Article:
- by Carol Standish
Getting Started in Sailboat Racing
Adam Cort and Richard Stearns
International Marine/Ragged Mountain Press, 144pp, $14.95
The tag line on the jacket reads "everything you need to know to work your
way up through the fleet." According to novice racer, Jack Somers, that's
just what Getting Started in Sailboat Racing delivers. "It's not like
reading a rule book. Not a lot of facts and figures. There's a lot of humor
and common sense." says Jack. "not to mention, great diagrams, photos and a
quiz to review each new bit of information by example."
In twelve focused chapters the authors guide you through a hypothetical race
discussing in sequence, the race course, start strategies, windward leg and
windward mark rounding, downward leg and leeward mark roundings, basic
tactics and tips, weather. The last three chapters discuss boat speed
methods and concepts including sail control, sailing on and off the wind,
how a sail works and how to make it work harder, light and heavy air and a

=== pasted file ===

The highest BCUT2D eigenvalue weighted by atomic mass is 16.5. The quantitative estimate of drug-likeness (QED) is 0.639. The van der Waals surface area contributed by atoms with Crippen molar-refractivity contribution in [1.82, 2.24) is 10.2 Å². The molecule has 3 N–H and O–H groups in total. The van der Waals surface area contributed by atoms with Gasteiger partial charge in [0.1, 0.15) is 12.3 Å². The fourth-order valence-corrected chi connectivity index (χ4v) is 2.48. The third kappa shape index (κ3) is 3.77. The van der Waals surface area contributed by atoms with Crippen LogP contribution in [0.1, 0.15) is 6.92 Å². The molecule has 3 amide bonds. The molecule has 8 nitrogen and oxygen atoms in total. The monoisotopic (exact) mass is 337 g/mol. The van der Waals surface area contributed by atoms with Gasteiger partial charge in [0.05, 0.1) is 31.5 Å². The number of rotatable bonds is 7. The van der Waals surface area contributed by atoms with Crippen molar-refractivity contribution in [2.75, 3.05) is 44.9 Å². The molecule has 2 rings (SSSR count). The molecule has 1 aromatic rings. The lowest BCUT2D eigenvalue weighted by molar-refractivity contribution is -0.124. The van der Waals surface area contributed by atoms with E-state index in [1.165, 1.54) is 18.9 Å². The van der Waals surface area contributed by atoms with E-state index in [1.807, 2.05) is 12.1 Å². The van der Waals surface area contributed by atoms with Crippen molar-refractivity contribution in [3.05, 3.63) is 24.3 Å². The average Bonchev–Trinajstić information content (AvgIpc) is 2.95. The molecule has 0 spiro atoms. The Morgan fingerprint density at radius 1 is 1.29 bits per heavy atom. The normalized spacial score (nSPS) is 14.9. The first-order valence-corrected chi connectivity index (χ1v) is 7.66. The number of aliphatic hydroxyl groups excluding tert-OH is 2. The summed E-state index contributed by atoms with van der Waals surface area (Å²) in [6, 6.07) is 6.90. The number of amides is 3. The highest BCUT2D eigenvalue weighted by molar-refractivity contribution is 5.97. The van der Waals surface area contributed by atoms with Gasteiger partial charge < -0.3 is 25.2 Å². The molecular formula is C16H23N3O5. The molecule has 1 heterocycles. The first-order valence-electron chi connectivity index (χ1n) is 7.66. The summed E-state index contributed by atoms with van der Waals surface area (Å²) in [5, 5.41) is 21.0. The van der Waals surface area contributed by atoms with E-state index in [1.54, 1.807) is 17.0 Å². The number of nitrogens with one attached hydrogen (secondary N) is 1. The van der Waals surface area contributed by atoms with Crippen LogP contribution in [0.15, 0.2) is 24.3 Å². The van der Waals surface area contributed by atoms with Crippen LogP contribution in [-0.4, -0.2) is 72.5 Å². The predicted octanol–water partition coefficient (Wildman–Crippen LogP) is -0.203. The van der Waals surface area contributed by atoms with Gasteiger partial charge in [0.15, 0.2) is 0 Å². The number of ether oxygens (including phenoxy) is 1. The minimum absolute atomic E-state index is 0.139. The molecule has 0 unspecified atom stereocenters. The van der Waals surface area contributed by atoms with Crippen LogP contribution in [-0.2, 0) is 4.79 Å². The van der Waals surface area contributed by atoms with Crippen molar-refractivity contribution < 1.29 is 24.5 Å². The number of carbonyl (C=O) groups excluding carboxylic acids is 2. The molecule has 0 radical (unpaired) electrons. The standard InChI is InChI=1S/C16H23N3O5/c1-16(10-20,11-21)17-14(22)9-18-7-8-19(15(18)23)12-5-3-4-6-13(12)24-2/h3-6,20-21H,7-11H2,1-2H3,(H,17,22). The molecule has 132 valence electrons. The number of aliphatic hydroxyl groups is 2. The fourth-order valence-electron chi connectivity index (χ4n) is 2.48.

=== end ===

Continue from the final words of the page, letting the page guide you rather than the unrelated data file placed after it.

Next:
basic boat diagram identifying each moving part and how to use it. The last
chapter discusses the advantages and disadvantages of joining a yacht club.
The authors weigh in on the positive and also suggest joining U. S. Sailing.
There is also a glossary. Jack's favorite entry is "crash tack - a sudden,
unplanned, inefficient tack, often done to avoid a crash."
"The book gives you confidence to go on out there and mix it up," says Jack.
It covers everything unless you're going into the Olympics or America's Cup
league." Somers has been on the water since he was a kid recreationally but
also as a professional fisherman and party boat owner. He was in his 50s
when he finally saw the light and bought a Cal 22 (Summer School) and began
to learn to sail. This up coming season will be his second in Blu, a 41 year
old Graves Constellation. He's only raced her once so he is the target
reader for the authors, professional sailors Cort and Stearns. "I'll be
taking the book with me on the boat this summer to reread," he says.